14. Sherron Collins: The Chicago native would spend four seasons at Kansas, playing on a team that won a national title (2008) and then taking over to lead the Jayhawks to Big 12 titles in 2009 and 2010. Collins wasn’t selected in the 2010 NBA Draft, but he did play 20 games with the Bobcats during the 2010-11 season before being waived in February 2011. Collins last played for Hacettepe University in Turkey (2011-12), and he’s been working to get in better shape this summer.

15. Damion James: The powerful forward averaged 13.5 points and 9.3 rebounds per game in four seasons at Texas, playing well enough to be picked in the first round or the 2010 NBA Draft by the Hawks. After spending two seasons with the Nets, James has spent most of his time with the Bakersfield Jam of the D-League (he received a 10-day contract from the Nets in January).

16. Vernon Macklin: Macklin is the highest rated player on this list to have played at two schools, as he transferred from Georgetown to Florida after his sophomore season. In four collegiate seasons Macklin averaged 7.3 points and 3.7 rebounds per game, and he was selected by Detroit in the second round of the 2011 NBA Draft. Macklin most recently played in the Philippines for Barangay Ginebra San Miguel.

17. Derrick Caracter: Caracter’s college career was an uneven one, as the talented big man struggled with maturity issues for much of his first two seasons as a Louisville Cardinal. After averaging 14.1 points and 8.1 rebounds per game as a junior Caracter was selected in the second round of the 2009 NBA Draft by the Lakers. He’s since played in both the NBA and the D-League, with his most recent action coming in Israel with Bnei Hasharon.

18. Stanley Robinson: A prolific leaper from Birmingham, Robinson signed on to attend UConn out of high school. Off-court issues would ultimately result in his having to spend a semester working at Prime Materials Inc. in Windham, Conn. before returning to the program in time to help the Huskies reach the 2009 Final Four. After averaging 9.8 points and 6.2 rebounds per game as a Husky, Robinson was drafted in the second round of the 2010 NBA Draft by the Magic, going on to play three seasons in the D-League.

19. Robin Lopez: Lopez spent two years at Stanford, where he averaged 9.0 points and 5.6 rebounds per game. Drafted 15th overall by Phoenix in the 2008 NBA Draft, Lopez has averaged 7.2 points and 3.9 rebounds per game in five seasons as a pro (playing last season in New Orleans).

20. Lance Thomas: Thomas played four seasons at Duke, where he would average 4.6 points and 3.6 rebounds per contest and play on the 2009-10 team that won the national title. Undrafted out of college Thomas’ pro career began with the Austin Toros of the D-League but he would eventually work his way into the NBA, where he’s played with New Orleans since the 2011-12 season.

OTHER NOTABLE NAMES

  • 21. Mike Conley Jr.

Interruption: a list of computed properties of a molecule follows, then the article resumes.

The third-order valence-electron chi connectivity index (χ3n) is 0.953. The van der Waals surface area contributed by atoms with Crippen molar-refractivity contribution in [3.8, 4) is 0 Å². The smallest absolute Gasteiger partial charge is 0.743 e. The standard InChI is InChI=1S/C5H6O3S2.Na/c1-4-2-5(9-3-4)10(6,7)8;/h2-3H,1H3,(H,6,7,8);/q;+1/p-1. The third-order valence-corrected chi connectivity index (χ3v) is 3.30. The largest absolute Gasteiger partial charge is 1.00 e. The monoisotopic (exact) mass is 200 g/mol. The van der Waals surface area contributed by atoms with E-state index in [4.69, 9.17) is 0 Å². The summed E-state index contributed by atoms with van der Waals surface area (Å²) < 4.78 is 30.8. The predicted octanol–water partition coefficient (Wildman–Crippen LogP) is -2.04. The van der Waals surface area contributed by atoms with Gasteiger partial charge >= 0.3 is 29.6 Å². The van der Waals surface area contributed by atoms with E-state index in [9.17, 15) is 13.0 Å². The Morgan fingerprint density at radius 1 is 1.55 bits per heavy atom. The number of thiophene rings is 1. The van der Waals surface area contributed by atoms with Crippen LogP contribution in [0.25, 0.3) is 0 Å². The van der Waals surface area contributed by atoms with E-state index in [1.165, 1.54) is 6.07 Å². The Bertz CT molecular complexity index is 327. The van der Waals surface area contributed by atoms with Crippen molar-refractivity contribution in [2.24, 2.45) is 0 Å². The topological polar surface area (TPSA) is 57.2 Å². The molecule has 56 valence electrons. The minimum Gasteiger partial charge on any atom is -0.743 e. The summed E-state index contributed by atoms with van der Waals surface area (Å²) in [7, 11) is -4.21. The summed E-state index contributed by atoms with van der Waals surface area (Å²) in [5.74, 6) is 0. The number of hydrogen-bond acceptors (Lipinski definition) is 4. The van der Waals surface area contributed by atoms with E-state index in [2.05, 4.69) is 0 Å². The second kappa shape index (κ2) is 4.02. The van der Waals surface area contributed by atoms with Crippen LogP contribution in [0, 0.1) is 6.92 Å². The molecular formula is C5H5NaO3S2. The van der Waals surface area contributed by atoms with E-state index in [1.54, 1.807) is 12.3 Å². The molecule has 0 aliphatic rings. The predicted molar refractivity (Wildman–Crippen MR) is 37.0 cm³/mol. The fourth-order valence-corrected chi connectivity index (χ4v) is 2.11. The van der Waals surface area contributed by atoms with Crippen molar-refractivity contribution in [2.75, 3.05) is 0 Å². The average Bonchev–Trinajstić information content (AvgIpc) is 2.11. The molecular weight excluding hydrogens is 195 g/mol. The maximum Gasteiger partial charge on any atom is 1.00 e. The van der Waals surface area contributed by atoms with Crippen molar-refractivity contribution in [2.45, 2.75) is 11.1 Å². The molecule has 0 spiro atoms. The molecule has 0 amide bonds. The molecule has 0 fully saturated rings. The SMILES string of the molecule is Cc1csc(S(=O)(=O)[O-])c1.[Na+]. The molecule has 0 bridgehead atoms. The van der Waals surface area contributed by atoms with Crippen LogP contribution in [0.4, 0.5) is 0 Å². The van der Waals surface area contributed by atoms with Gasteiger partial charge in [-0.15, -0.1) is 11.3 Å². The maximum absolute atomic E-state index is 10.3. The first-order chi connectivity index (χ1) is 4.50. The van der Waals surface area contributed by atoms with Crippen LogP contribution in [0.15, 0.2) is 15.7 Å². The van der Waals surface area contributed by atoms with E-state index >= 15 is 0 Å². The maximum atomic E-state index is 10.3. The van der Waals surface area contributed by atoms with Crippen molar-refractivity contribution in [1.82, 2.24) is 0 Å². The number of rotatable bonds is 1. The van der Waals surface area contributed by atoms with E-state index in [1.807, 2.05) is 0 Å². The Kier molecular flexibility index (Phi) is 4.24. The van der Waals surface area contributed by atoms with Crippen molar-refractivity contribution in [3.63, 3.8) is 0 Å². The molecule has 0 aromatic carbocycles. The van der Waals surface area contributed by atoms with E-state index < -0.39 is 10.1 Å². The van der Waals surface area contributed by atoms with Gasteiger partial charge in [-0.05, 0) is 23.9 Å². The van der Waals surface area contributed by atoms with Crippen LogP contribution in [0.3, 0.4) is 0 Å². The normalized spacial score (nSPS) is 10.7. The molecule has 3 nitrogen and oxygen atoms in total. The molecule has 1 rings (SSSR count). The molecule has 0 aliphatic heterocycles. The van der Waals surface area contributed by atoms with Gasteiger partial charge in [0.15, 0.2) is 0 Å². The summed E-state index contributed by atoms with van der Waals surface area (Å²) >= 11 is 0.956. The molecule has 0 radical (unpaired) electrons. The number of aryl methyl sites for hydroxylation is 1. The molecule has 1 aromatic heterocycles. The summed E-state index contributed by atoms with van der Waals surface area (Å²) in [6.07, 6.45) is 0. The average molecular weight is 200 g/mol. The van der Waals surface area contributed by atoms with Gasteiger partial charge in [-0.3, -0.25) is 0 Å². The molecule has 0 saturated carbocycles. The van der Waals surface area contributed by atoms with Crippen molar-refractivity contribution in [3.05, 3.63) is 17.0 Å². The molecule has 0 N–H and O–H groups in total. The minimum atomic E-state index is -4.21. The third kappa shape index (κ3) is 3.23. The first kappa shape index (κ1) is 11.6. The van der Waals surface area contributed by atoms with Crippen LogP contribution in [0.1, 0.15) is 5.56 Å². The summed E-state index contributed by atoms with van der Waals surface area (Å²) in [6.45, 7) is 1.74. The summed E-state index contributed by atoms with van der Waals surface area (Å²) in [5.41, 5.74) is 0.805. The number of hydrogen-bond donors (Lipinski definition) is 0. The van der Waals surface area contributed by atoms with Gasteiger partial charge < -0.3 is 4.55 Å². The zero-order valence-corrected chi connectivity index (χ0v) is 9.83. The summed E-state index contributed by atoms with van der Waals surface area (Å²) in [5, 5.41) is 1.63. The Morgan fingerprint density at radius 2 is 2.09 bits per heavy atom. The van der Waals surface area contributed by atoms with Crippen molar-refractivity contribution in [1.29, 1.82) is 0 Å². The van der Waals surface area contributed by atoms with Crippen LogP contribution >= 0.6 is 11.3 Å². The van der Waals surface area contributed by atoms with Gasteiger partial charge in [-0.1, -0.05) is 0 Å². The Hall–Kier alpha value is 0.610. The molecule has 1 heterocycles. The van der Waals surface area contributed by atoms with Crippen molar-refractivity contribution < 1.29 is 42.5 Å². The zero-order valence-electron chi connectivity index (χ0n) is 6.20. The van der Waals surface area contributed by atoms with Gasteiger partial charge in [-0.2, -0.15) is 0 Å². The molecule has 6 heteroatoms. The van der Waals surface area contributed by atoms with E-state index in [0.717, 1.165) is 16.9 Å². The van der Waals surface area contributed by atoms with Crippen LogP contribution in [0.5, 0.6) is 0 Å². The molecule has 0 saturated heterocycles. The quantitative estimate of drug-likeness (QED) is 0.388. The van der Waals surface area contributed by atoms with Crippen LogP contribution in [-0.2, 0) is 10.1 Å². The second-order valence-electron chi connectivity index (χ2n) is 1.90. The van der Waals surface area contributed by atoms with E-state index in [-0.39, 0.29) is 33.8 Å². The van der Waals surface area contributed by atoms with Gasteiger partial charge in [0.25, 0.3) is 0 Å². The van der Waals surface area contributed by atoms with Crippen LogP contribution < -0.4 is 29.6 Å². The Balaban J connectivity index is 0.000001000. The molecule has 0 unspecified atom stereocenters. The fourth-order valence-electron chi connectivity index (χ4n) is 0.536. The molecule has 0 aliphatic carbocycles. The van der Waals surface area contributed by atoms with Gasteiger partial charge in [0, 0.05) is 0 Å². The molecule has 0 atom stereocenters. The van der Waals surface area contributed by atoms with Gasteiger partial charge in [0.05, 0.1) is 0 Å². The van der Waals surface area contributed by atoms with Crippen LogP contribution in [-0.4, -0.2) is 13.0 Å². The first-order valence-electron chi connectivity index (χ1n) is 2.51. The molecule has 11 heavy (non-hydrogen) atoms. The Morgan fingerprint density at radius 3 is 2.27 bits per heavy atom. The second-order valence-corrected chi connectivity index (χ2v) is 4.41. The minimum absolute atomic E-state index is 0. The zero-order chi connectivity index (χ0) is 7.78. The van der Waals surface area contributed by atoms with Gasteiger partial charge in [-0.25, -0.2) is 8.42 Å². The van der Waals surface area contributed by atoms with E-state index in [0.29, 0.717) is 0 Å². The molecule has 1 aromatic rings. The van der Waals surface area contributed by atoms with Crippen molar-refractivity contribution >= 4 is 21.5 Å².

• 24. Earl Clark
  • 25. Brian Zoubek
  • 27. Quincy Pondexter
  • 29. D.J. Augustin
  • 37. Scottie Reynolds
  • 46. Taj Gibson
  • 57. Jodie Meeks
  • 64. Hasheem Thabeet
  • 69. Tweety Carter
  • 82. Dexter Pittman
  • 83. Luke Harangody
  • 93. Greivis Vasquez
  • 99. Da’Sean Butler
  • UR: Lazar Hayward
  • UR: Jordan Hill
  • UR: Jerome Randle
  • UR: Epke Udoh
  • UR: Russell Westbrook

Raphielle can be followed on Twitter at @raphiellej.

Deandre Ayton eligible to play for Arizona

Chris Coduto/Getty Images
Leave a comment

Arizona announced on Saturday afternoon that Deandre Ayton will be eligible to play the rest of the season. The Wildcats play at Oregon on Saturday night.

On Friday night, ESPN reported that Sean Miller was caught on a wiretap during the FBI’s investigation into corruption in college basketball discussing a $100,000 payment to secure the services of Ayton.

The conversations that were intercepted were between Miller and Christian Dawkins, a former runner for ex-NBA agent Andy Miller. According to ESPN, when asked by Dawkins if he should work through former Arizona assistant coach Emanuel ‘Book’ Richardson to finalize a deal, “Miller told Dawkins he should deal directly with him when it came to money.”

Miller will not be coaching for Arizona tonight.

“I believe it is in the best interest of our team that I not coach the game tonight,” Miller said in a statement. “I continue to fully support the University’s efforts to fully investigate this matter and am confident that I will be vindicated. For now, my thoughts are with our team. They are a great group of young men that will support each other and continue their pursuit of winning a Pac-12 championship.”

McDuffie leads No. 13 Wichita State past SMU 84-78

(Photo by Andy Lyons/Getty Images)
Leave a comment

DALLAS — Markis McDuffie scored a season-high 26 points off the bench, including nine during the first four minutes of the second half, to lead No. 13 Wichita State to an 84-78 win over SMU on Saturday.

The Shockers (23-5, 13-3 American Athletic Conference) have won six straight games and are one-half game behind first-place Cincinnati. Wichita State will host Cincinnati on March 4 in the regular-season finale for both teams.

SMU (16-13, 6-10) lost for the sixth time in seven games since leading scorer Shake Milton (18 points per game) was sidelined with a hand injury.

McDuffie added to Wichita State’s 37-35 halftime lead on the first possession of the second half with a midcourt steal leading to a three-point play. A 10-1 run put the Shockers ahead 56-43 with 12:18 to play, and they led by as many as 17 points.